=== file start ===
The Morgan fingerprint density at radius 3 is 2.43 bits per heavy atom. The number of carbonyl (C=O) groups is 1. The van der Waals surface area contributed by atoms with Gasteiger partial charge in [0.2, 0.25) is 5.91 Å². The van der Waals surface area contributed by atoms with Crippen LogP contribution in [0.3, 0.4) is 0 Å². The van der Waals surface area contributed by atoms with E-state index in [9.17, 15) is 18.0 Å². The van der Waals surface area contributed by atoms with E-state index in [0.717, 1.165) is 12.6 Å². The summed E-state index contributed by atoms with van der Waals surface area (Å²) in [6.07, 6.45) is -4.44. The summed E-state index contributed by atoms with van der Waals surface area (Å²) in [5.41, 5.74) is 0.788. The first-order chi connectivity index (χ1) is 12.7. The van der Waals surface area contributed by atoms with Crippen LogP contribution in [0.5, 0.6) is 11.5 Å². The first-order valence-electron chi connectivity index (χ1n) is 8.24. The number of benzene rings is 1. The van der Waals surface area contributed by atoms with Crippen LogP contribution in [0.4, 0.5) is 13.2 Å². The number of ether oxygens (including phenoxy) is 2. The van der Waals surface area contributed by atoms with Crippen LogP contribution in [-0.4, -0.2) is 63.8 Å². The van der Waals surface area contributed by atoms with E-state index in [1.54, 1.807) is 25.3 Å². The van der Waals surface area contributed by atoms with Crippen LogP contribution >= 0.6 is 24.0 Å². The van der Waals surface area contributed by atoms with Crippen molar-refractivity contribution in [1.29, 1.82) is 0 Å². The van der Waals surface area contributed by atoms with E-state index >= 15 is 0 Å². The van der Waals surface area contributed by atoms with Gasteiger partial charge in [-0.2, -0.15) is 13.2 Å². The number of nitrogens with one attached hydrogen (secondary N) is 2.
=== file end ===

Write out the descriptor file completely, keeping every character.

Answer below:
The Morgan fingerprint density at radius 3 is 2.43 bits per heavy atom. The number of carbonyl (C=O) groups is 1. The van der Waals surface area contributed by atoms with Gasteiger partial charge in [0.2, 0.25) is 5.91 Å². The van der Waals surface area contributed by atoms with Crippen LogP contribution in [0.3, 0.4) is 0 Å². The van der Waals surface area contributed by atoms with E-state index in [9.17, 15) is 18.0 Å². The van der Waals surface area contributed by atoms with E-state index in [0.717, 1.165) is 12.6 Å². The summed E-state index contributed by atoms with van der Waals surface area (Å²) in [6.07, 6.45) is -4.44. The summed E-state index contributed by atoms with van der Waals surface area (Å²) in [5.41, 5.74) is 0.788. The first-order chi connectivity index (χ1) is 12.7. The van der Waals surface area contributed by atoms with Crippen LogP contribution in [0.5, 0.6) is 11.5 Å². The first-order valence-electron chi connectivity index (χ1n) is 8.24. The number of benzene rings is 1. The van der Waals surface area contributed by atoms with Crippen LogP contribution in [0.4, 0.5) is 13.2 Å². The number of ether oxygens (including phenoxy) is 2. The van der Waals surface area contributed by atoms with Crippen LogP contribution in [-0.4, -0.2) is 63.8 Å². The van der Waals surface area contributed by atoms with E-state index in [1.54, 1.807) is 25.3 Å². The van der Waals surface area contributed by atoms with Crippen LogP contribution >= 0.6 is 24.0 Å². The van der Waals surface area contributed by atoms with Crippen molar-refractivity contribution in [1.29, 1.82) is 0 Å². The van der Waals surface area contributed by atoms with E-state index >= 15 is 0 Å². The van der Waals surface area contributed by atoms with Gasteiger partial charge in [-0.2, -0.15) is 13.2 Å². The number of nitrogens with one attached hydrogen (secondary N) is 2.